As a result of the recent growth of homeschooling in the US, colleges and universities have received an increasing number of application from home-schooled students. Here are some highlights:

  1. Although it is impossible to determine the exact number of homeschooled children in the U.S., most estimates confirm growing numbers.
  2. Five to ten years ago, researchers estimated that there were 500,000 to 1 million students in home-based education programs in the U.S. (Cohen, 2000).
  3. Findings from the Spring 1999, Parent Survey of the National Household Education Survey (Parent-NHES) estimated that 850,000 students nationwide were being homeschooled.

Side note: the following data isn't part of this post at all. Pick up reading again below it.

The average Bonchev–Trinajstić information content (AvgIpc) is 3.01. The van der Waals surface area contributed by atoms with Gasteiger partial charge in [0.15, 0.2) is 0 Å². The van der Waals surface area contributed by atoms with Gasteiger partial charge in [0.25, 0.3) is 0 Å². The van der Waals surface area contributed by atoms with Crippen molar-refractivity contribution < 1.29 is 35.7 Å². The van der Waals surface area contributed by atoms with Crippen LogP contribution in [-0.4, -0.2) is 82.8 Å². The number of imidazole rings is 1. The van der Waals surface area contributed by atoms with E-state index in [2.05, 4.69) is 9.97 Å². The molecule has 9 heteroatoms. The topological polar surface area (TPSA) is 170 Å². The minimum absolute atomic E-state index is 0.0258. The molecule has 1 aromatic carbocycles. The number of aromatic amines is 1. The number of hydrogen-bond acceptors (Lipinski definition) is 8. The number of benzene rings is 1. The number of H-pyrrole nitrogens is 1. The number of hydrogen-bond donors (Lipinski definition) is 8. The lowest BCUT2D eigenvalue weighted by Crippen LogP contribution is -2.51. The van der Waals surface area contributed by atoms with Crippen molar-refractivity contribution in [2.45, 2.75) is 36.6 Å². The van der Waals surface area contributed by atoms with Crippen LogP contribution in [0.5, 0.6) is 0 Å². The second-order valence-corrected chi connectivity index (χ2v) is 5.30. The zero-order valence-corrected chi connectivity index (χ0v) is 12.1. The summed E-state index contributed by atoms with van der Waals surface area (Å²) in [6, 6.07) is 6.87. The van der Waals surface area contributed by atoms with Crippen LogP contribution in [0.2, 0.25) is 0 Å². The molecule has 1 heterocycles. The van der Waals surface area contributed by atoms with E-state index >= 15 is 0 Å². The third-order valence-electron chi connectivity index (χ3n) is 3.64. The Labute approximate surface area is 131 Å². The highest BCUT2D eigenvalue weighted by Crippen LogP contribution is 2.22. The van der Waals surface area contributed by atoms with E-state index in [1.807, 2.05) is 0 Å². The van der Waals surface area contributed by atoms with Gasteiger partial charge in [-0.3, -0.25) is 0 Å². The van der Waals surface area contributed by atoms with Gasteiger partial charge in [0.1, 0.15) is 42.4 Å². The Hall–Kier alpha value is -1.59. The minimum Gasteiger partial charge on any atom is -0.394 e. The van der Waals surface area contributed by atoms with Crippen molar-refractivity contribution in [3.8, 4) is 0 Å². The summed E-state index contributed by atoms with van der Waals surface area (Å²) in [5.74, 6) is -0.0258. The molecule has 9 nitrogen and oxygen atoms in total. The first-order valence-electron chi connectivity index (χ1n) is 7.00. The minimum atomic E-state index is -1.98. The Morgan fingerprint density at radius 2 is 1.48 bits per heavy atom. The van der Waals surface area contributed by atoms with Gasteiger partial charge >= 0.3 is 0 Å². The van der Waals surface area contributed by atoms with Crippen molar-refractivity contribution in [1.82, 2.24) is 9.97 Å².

4. In 1999, this was 1.7 percent of U.S. students ages 5 to 17 in the grade equivalents of K-12.
  5. Eighty-two percent of the homeschoolers were schooled at home only, while 18 percent were also enrolled in public or private schools part-time.
  6. According to the Parent-NHES, the majority of homeschoolers are white.
  7. Homeschooling parents have more education that non-homeschoolers, while the average household income of home-schoolers in 1999 was the same as non-homeschoolers.
  8. Parents cited several reasons for homeschooling their children--because they felt able to provide a better education at home, because of religious reasons, and because they perceived that their child had a poor learning environment in a traditional school.